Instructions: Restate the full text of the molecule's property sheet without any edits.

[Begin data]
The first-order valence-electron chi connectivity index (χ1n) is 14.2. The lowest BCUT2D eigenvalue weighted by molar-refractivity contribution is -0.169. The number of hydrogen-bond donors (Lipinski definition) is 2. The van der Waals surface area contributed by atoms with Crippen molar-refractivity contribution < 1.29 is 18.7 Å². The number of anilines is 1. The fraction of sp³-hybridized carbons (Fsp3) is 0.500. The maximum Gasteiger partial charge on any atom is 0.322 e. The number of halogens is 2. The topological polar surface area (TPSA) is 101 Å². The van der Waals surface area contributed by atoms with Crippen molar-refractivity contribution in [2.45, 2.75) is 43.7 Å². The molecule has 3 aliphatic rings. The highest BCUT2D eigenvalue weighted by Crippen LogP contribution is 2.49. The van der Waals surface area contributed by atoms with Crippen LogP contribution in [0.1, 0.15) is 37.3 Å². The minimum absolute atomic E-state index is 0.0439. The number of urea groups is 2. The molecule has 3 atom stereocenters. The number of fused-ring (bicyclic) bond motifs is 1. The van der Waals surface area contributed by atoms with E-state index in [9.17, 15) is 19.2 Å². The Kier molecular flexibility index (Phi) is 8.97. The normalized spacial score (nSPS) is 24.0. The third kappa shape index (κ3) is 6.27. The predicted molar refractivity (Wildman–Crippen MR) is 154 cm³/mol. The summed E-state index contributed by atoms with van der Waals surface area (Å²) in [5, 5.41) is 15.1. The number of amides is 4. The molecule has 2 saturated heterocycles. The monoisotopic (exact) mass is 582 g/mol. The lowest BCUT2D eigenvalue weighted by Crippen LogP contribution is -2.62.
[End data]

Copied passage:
The first-order valence-electron chi connectivity index (χ1n) is 14.2. The lowest BCUT2D eigenvalue weighted by molar-refractivity contribution is -0.169. The number of hydrogen-bond donors (Lipinski definition) is 2. The van der Waals surface area contributed by atoms with Crippen molar-refractivity contribution < 1.29 is 18.7 Å². The number of anilines is 1. The fraction of sp³-hybridized carbons (Fsp3) is 0.500. The maximum Gasteiger partial charge on any atom is 0.322 e. The number of halogens is 2. The topological polar surface area (TPSA) is 101 Å². The van der Waals surface area contributed by atoms with Crippen molar-refractivity contribution in [2.45, 2.75) is 43.7 Å². The molecule has 3 aliphatic rings. The highest BCUT2D eigenvalue weighted by Crippen LogP contribution is 2.49. The van der Waals surface area contributed by atoms with Crippen LogP contribution in [0.1, 0.15) is 37.3 Å². The minimum absolute atomic E-state index is 0.0439. The number of urea groups is 2. The molecule has 3 atom stereocenters. The number of fused-ring (bicyclic) bond motifs is 1. The van der Waals surface area contributed by atoms with E-state index in [9.17, 15) is 19.2 Å². The Kier molecular flexibility index (Phi) is 8.97. The normalized spacial score (nSPS) is 24.0. The third kappa shape index (κ3) is 6.27. The predicted molar refractivity (Wildman–Crippen MR) is 154 cm³/mol. The summed E-state index contributed by atoms with van der Waals surface area (Å²) in [5, 5.41) is 15.1. The number of amides is 4. The molecule has 2 saturated heterocycles. The monoisotopic (exact) mass is 582 g/mol. The lowest BCUT2D eigenvalue weighted by Crippen LogP contribution is -2.62.